« Songs of The IBM »
Quand IBM faisait imprimer à l’attention de ses employés des livrets de chansons à la gloire de la #patrie, du #travail et naturellement, d’#IBM, de ses #brevets et de ses #patrons. On était dans les années 1930, #Muzak (qui conceptualisera la « musique d’ascenseur » et en produira en abondance) commençait à publier, avec l’appui scientifique du Stevens Institute of Technology, ses « études » sur les bienfaits de la #musique pour la #productivité et le #moral.
“[Since the year 1900], the gatherings and conventions of our IBM workers have expressed in happy songs the fine spirit of loyal cooperation and good fellowship which has promoted the signal success of our great IBM Corporation in its truly International Service for the betterment of business and benefit to mankind.
In appreciation of the able and inspiring leadership of our beloved President, Mr. Thos. J. Watson, and our unmatchable staff of IBM executives, and in recognition of the noble aims and purposes of our International Service and Products, this edition of IBM songs solicits your vocal approval by hearty cooperation in our song-fests at our conventions and fellowship gatherings.” (from introduction)
Publisher International Business Machines Corporation, New York, 1931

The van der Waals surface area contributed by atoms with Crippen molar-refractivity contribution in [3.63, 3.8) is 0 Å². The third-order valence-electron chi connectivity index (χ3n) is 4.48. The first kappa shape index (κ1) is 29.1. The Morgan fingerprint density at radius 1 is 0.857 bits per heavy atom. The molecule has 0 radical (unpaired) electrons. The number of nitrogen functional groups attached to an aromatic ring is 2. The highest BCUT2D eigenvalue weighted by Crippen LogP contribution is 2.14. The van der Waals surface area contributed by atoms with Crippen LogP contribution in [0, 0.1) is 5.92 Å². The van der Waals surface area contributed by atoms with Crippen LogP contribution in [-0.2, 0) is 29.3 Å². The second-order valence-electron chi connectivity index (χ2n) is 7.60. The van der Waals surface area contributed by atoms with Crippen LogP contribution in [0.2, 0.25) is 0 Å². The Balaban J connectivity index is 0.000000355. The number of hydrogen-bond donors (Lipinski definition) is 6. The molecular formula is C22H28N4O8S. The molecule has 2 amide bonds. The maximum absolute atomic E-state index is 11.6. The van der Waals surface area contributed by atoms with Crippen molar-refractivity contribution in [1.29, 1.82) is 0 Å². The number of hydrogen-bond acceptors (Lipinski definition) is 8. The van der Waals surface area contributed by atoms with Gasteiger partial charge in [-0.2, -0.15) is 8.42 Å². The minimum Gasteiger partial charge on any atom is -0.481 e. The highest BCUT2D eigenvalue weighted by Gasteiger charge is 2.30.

http://www.ibm-1401.info/IBM1401_ArchivePics/IBM-Songs_Barratt.pdf [#pdf de l’édition de 1931, autres éditions sur la page de #Monoskop]
Extraits audio sur le site d’IBM :
notamment « Ever Onward » (IBM rally song)
Music Refrence Room d’IBM (photos, chronologie...) :
avec une splendide analyse de la « Symphonie d’IBM » :
The Allegro expresses the unrest and confusion of the world today . The martial spirit is symbolized by trumpets sounding the call to arms. The Allegro reaches a climax and then softens gradually in an expression of the weariness of mankind.
The Sostenuto depicts the exhortation of those who strive for peace and love amongst humanity. As the theme of this section, the composer uses the first six bars of the IBM song “Ever Onward,” thus identifying the spirit of IBM with the world movement for international understanding.
III. Allegro Ritmico
The Allegro Ritmico begins with different rhythms in the violas, then the cellos, then the violins. This is descriptive of renewed activity in industry. Above these constant rhythms are heard the different anthems of the nations as they unite their common efforts for the prosperity and the betterment of mankind. Toward the end of the composition, the rhythms of industry acquire a joyous, triumphant tone; while the brass, playing in a broadened tempo, repeats “Ever Onward” which is now played in its entirety.
Et une présentation du livret de 1937 :
And then it moves to a series of songs praising Thomas J. Watson. At that point I had an uncomfortable feeling about this. Masses of people singing the praises of their leaders and pledging loyalty is something that is historically tainted. We just don’t do that today, at least not outside of North Korea. But we must be cautious if we try to read 1942 into 1937. In the days before television, and when radio was still young, group singing, to a piano or small band was quite common. Some readers might remember this even reaching into the television era with NBC’s “Sing Along with Mitch” show.